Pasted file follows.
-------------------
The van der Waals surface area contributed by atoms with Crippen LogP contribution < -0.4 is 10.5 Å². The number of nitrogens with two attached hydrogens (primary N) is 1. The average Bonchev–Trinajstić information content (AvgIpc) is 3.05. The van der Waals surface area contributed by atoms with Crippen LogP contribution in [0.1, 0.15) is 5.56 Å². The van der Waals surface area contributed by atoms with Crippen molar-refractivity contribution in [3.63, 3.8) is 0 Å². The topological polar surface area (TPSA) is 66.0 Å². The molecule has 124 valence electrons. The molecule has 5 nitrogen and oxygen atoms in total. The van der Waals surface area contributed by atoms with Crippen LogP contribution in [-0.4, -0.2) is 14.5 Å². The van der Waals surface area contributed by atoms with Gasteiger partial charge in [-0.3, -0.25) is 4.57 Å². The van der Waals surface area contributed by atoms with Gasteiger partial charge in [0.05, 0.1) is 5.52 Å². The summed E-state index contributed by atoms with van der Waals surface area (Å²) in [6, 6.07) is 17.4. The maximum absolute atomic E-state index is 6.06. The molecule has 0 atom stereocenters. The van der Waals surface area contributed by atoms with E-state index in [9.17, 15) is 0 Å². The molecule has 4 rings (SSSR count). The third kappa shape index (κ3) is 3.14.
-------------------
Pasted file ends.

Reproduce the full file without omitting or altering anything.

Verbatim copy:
The van der Waals surface area contributed by atoms with Crippen LogP contribution < -0.4 is 10.5 Å². The number of nitrogens with two attached hydrogens (primary N) is 1. The average Bonchev–Trinajstić information content (AvgIpc) is 3.05. The van der Waals surface area contributed by atoms with Crippen LogP contribution in [0.1, 0.15) is 5.56 Å². The van der Waals surface area contributed by atoms with Crippen molar-refractivity contribution in [3.63, 3.8) is 0 Å². The topological polar surface area (TPSA) is 66.0 Å². The molecule has 124 valence electrons. The molecule has 5 nitrogen and oxygen atoms in total. The van der Waals surface area contributed by atoms with Crippen LogP contribution in [-0.4, -0.2) is 14.5 Å². The van der Waals surface area contributed by atoms with Gasteiger partial charge in [-0.3, -0.25) is 4.57 Å². The van der Waals surface area contributed by atoms with Gasteiger partial charge in [0.05, 0.1) is 5.52 Å². The summed E-state index contributed by atoms with van der Waals surface area (Å²) in [6, 6.07) is 17.4. The maximum absolute atomic E-state index is 6.06. The molecule has 0 atom stereocenters. The van der Waals surface area contributed by atoms with E-state index in [9.17, 15) is 0 Å². The molecule has 4 rings (SSSR count). The third kappa shape index (κ3) is 3.14.